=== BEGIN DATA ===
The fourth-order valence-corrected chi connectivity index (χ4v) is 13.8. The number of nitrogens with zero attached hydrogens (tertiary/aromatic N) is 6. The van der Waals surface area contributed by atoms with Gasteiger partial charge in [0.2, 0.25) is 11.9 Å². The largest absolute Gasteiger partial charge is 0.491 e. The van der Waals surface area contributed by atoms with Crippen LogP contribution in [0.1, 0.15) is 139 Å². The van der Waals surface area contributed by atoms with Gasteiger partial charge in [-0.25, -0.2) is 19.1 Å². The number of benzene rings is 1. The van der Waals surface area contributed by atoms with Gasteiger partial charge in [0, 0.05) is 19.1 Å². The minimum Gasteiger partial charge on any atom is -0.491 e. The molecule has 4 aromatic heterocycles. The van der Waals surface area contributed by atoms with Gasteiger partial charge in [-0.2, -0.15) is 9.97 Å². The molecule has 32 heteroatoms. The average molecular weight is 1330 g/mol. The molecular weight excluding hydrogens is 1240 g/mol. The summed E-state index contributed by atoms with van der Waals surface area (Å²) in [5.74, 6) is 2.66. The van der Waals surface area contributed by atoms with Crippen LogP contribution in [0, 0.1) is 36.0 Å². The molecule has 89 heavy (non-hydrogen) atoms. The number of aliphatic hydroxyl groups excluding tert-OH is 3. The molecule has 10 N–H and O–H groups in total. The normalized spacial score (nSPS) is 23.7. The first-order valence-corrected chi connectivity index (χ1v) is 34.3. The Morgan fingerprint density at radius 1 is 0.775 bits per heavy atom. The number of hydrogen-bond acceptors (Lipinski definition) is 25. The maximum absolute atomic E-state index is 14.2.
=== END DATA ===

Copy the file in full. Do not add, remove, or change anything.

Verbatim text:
The fourth-order valence-corrected chi connectivity index (χ4v) is 13.8. The number of nitrogens with zero attached hydrogens (tertiary/aromatic N) is 6. The van der Waals surface area contributed by atoms with Gasteiger partial charge in [0.2, 0.25) is 11.9 Å². The largest absolute Gasteiger partial charge is 0.491 e. The van der Waals surface area contributed by atoms with Crippen LogP contribution in [0.1, 0.15) is 139 Å². The van der Waals surface area contributed by atoms with Gasteiger partial charge in [-0.25, -0.2) is 19.1 Å². The number of benzene rings is 1. The van der Waals surface area contributed by atoms with Gasteiger partial charge in [0, 0.05) is 19.1 Å². The minimum Gasteiger partial charge on any atom is -0.491 e. The molecule has 4 aromatic heterocycles. The van der Waals surface area contributed by atoms with Gasteiger partial charge in [-0.2, -0.15) is 9.97 Å². The molecule has 32 heteroatoms. The average molecular weight is 1330 g/mol. The molecular weight excluding hydrogens is 1240 g/mol. The summed E-state index contributed by atoms with van der Waals surface area (Å²) in [5.74, 6) is 2.66. The van der Waals surface area contributed by atoms with Crippen LogP contribution in [0, 0.1) is 36.0 Å². The molecule has 89 heavy (non-hydrogen) atoms. The number of aliphatic hydroxyl groups excluding tert-OH is 3. The molecule has 10 N–H and O–H groups in total. The normalized spacial score (nSPS) is 23.7. The first-order valence-corrected chi connectivity index (χ1v) is 34.3. The Morgan fingerprint density at radius 1 is 0.775 bits per heavy atom. The number of hydrogen-bond acceptors (Lipinski definition) is 25. The maximum absolute atomic E-state index is 14.2.